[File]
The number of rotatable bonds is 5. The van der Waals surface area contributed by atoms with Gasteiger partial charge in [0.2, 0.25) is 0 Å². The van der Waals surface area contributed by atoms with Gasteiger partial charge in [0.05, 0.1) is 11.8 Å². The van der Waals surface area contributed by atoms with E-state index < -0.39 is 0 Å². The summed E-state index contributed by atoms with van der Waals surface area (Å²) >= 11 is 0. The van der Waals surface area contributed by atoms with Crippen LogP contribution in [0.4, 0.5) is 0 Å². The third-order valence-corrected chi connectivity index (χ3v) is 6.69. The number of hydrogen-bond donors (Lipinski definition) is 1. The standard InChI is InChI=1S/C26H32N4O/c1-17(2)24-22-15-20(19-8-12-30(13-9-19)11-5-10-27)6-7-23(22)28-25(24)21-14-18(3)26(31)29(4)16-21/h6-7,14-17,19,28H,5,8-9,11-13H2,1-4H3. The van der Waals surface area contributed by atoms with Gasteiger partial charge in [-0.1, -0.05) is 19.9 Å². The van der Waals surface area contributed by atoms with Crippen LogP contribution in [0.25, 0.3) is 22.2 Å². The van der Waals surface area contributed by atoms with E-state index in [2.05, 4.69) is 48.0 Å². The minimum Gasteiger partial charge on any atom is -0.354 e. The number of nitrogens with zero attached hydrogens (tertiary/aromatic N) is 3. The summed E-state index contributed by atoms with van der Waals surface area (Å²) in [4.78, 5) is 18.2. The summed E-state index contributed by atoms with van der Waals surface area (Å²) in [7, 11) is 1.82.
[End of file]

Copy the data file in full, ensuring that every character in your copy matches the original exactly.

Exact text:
The number of rotatable bonds is 5. The van der Waals surface area contributed by atoms with Gasteiger partial charge in [0.2, 0.25) is 0 Å². The van der Waals surface area contributed by atoms with Gasteiger partial charge in [0.05, 0.1) is 11.8 Å². The van der Waals surface area contributed by atoms with E-state index < -0.39 is 0 Å². The summed E-state index contributed by atoms with van der Waals surface area (Å²) >= 11 is 0. The van der Waals surface area contributed by atoms with Crippen LogP contribution in [0.4, 0.5) is 0 Å². The third-order valence-corrected chi connectivity index (χ3v) is 6.69. The number of hydrogen-bond donors (Lipinski definition) is 1. The standard InChI is InChI=1S/C26H32N4O/c1-17(2)24-22-15-20(19-8-12-30(13-9-19)11-5-10-27)6-7-23(22)28-25(24)21-14-18(3)26(31)29(4)16-21/h6-7,14-17,19,28H,5,8-9,11-13H2,1-4H3. The van der Waals surface area contributed by atoms with Gasteiger partial charge in [-0.1, -0.05) is 19.9 Å². The van der Waals surface area contributed by atoms with Crippen LogP contribution in [0.25, 0.3) is 22.2 Å². The van der Waals surface area contributed by atoms with E-state index in [2.05, 4.69) is 48.0 Å². The minimum Gasteiger partial charge on any atom is -0.354 e. The number of nitrogens with zero attached hydrogens (tertiary/aromatic N) is 3. The summed E-state index contributed by atoms with van der Waals surface area (Å²) in [4.78, 5) is 18.2. The summed E-state index contributed by atoms with van der Waals surface area (Å²) in [7, 11) is 1.82.